Last March we expressed concerns about the Fed’s failure to anticipate the subprime mortgage meltdown. As we said at the time:
We don’t expect the Fed to be omniscient. But we can expect it to see and act on the obvious. It failed to react to the looming subprime disaster. Which begs the question: What else is the Fed missing?
We got the answer last week, when the world’s central bankers led by the Fed’s own $62 billion injection, poured hundreds of billions into the global economy following huge reversals on key North American stock markets and the unraveling of portfolios deep into mortgage backed securities.
This is the largest amount central bankers have put out since the terrorist attacks in 2001 and it comes in the wake of major fears for the stability of the world’s economy. The injections are a substantial gift to banking and investment institutions which, by the way, make huge fees from the sale of securities to central bankers. They are also a lifeline to hedge funds and LBO firms, which need billions in low interest loans to complete their deals and where the payout to their partners is astronomical. What is being done for the homeowners who are the real casualties of these events is less immediately clear.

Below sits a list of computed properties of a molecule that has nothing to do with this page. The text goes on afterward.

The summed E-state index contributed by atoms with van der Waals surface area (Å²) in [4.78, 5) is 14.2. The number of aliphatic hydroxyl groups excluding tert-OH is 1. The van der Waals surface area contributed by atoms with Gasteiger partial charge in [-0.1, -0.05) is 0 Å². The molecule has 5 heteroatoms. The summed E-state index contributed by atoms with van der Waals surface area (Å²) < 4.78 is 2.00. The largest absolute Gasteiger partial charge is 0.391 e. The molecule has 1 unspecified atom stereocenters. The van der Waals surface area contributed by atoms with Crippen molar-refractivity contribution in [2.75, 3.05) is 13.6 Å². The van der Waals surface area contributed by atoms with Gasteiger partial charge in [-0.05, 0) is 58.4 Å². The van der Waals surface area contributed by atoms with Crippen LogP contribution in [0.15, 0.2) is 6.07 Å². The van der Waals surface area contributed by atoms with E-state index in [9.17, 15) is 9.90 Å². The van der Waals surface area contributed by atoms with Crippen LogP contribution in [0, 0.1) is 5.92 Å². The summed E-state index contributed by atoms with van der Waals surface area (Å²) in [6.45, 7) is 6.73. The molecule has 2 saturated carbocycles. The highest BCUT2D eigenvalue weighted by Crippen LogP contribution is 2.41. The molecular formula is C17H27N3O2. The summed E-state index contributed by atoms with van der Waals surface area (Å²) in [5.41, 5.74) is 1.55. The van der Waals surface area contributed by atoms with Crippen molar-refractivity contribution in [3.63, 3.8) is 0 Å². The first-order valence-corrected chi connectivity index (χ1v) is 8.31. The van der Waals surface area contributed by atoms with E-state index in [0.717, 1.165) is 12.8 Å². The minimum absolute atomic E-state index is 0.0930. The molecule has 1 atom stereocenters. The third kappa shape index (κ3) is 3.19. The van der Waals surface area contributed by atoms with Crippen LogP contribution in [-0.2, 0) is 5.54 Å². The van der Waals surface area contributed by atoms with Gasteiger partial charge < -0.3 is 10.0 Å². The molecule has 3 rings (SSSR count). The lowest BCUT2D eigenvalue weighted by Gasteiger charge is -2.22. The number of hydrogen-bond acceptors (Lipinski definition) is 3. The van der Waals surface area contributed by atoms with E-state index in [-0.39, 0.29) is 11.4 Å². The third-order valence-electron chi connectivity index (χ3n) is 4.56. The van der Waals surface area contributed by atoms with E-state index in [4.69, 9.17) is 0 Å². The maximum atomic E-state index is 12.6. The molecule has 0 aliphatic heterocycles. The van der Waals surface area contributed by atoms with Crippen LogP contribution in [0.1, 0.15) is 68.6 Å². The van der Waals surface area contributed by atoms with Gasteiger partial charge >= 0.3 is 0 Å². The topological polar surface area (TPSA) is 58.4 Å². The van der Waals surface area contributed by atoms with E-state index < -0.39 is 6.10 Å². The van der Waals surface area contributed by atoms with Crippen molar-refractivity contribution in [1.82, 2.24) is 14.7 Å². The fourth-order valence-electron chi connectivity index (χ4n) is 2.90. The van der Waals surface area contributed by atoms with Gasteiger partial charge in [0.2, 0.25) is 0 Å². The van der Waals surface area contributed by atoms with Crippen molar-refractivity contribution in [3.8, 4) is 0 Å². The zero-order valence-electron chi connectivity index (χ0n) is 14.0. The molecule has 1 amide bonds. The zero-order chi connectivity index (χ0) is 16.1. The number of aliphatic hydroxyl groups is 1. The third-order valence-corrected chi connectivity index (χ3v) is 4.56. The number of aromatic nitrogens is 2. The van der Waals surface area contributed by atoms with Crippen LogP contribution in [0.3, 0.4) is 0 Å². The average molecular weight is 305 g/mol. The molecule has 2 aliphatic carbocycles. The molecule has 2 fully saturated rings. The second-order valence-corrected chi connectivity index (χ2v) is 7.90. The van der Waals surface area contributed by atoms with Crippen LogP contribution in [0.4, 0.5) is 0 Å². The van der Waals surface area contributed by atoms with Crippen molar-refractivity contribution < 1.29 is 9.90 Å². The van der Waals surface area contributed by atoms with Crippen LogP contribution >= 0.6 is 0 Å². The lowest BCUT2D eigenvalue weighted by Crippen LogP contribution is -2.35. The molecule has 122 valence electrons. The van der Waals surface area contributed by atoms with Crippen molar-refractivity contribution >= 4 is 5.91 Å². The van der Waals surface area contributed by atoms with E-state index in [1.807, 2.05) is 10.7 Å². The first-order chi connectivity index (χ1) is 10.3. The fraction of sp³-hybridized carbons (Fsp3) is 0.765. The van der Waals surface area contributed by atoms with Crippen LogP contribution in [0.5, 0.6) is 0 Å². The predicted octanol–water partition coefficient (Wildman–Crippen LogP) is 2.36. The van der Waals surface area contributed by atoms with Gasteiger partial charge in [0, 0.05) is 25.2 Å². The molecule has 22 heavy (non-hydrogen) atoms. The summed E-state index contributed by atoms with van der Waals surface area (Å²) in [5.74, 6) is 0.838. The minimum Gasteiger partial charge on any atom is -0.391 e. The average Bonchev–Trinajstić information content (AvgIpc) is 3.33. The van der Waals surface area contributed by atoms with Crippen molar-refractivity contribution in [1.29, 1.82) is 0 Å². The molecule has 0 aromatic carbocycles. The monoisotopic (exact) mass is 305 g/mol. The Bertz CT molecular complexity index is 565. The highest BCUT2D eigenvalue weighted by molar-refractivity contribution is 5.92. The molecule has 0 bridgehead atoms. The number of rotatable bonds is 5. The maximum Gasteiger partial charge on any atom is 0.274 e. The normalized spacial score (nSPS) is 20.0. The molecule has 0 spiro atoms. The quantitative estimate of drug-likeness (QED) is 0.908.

Several months ago Fed chairman Ben S. Bernanke told a committee of the U.S. Congress that he didn’t expect the meltdown would spread to other parts of the economy. It’s a good thing he isn’t in the business of forecasting the weather, or we might be dealing with snowstorms in August. One concern is that these highly unusual moves suggest a larger problem that has not been disclosed to the public and that some players are cleaning up even from the mess they helped to create. The other is that the Fed lacks the foresight to know what is really happening now, just as it did a few months ago.